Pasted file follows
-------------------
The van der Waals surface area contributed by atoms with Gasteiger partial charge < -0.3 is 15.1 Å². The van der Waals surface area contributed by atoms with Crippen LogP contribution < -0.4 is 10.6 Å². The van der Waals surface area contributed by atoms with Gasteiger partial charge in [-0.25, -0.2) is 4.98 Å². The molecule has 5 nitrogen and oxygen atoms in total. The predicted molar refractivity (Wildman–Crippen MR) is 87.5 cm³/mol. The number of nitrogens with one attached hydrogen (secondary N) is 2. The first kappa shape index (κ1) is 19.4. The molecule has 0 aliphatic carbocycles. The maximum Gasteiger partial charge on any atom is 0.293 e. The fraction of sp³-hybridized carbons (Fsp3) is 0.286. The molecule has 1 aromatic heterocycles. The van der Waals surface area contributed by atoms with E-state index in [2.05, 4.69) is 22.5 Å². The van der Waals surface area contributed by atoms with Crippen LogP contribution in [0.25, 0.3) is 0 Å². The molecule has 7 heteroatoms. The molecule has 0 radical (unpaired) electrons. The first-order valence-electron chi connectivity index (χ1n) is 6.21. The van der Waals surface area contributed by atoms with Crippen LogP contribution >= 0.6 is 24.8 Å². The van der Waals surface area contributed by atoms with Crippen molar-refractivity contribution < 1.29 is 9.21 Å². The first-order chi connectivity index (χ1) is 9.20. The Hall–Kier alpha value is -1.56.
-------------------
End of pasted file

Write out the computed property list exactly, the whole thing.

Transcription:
The van der Waals surface area contributed by atoms with Gasteiger partial charge < -0.3 is 15.1 Å². The van der Waals surface area contributed by atoms with Crippen LogP contribution < -0.4 is 10.6 Å². The van der Waals surface area contributed by atoms with Gasteiger partial charge in [-0.25, -0.2) is 4.98 Å². The molecule has 5 nitrogen and oxygen atoms in total. The predicted molar refractivity (Wildman–Crippen MR) is 87.5 cm³/mol. The number of nitrogens with one attached hydrogen (secondary N) is 2. The first kappa shape index (κ1) is 19.4. The molecule has 0 aliphatic carbocycles. The maximum Gasteiger partial charge on any atom is 0.293 e. The fraction of sp³-hybridized carbons (Fsp3) is 0.286. The molecule has 1 aromatic heterocycles. The van der Waals surface area contributed by atoms with E-state index in [2.05, 4.69) is 22.5 Å². The van der Waals surface area contributed by atoms with Crippen LogP contribution in [0.25, 0.3) is 0 Å². The molecule has 7 heteroatoms. The molecule has 0 radical (unpaired) electrons. The first-order valence-electron chi connectivity index (χ1n) is 6.21. The van der Waals surface area contributed by atoms with Crippen LogP contribution >= 0.6 is 24.8 Å². The van der Waals surface area contributed by atoms with Crippen molar-refractivity contribution < 1.29 is 9.21 Å². The first-order chi connectivity index (χ1) is 9.20. The Hall–Kier alpha value is -1.56.